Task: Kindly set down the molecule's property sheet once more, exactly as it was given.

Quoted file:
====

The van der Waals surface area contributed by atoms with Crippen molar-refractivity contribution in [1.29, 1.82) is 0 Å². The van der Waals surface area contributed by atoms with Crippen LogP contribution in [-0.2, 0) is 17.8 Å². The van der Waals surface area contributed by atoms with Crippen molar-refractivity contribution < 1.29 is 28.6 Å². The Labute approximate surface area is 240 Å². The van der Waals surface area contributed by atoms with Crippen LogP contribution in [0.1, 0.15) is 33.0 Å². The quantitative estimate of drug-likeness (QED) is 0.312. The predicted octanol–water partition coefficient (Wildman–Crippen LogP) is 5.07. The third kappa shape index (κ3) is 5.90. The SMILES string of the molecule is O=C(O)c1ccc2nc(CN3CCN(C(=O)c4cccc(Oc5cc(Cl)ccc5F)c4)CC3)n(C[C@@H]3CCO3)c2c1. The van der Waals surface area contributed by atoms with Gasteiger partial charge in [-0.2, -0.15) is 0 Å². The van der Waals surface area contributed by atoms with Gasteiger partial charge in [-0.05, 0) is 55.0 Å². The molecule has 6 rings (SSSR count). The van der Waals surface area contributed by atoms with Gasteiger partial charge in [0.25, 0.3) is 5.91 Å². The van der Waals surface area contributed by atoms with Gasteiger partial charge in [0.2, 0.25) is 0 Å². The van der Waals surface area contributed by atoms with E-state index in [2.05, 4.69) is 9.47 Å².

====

The van der Waals surface area contributed by atoms with Crippen molar-refractivity contribution in [1.29, 1.82) is 0 Å². The van der Waals surface area contributed by atoms with Crippen LogP contribution in [-0.2, 0) is 17.8 Å². The van der Waals surface area contributed by atoms with Crippen molar-refractivity contribution < 1.29 is 28.6 Å². The Labute approximate surface area is 240 Å². The van der Waals surface area contributed by atoms with Crippen LogP contribution in [0.1, 0.15) is 33.0 Å². The quantitative estimate of drug-likeness (QED) is 0.312. The predicted octanol–water partition coefficient (Wildman–Crippen LogP) is 5.07. The third kappa shape index (κ3) is 5.90. The SMILES string of the molecule is O=C(O)c1ccc2nc(CN3CCN(C(=O)c4cccc(Oc5cc(Cl)ccc5F)c4)CC3)n(C[C@@H]3CCO3)c2c1. The van der Waals surface area contributed by atoms with Gasteiger partial charge in [-0.2, -0.15) is 0 Å². The van der Waals surface area contributed by atoms with Gasteiger partial charge in [-0.05, 0) is 55.0 Å². The molecule has 6 rings (SSSR count). The van der Waals surface area contributed by atoms with Gasteiger partial charge in [0.25, 0.3) is 5.91 Å². The van der Waals surface area contributed by atoms with Gasteiger partial charge in [0.2, 0.25) is 0 Å². The van der Waals surface area contributed by atoms with E-state index in [2.05, 4.69) is 9.47 Å².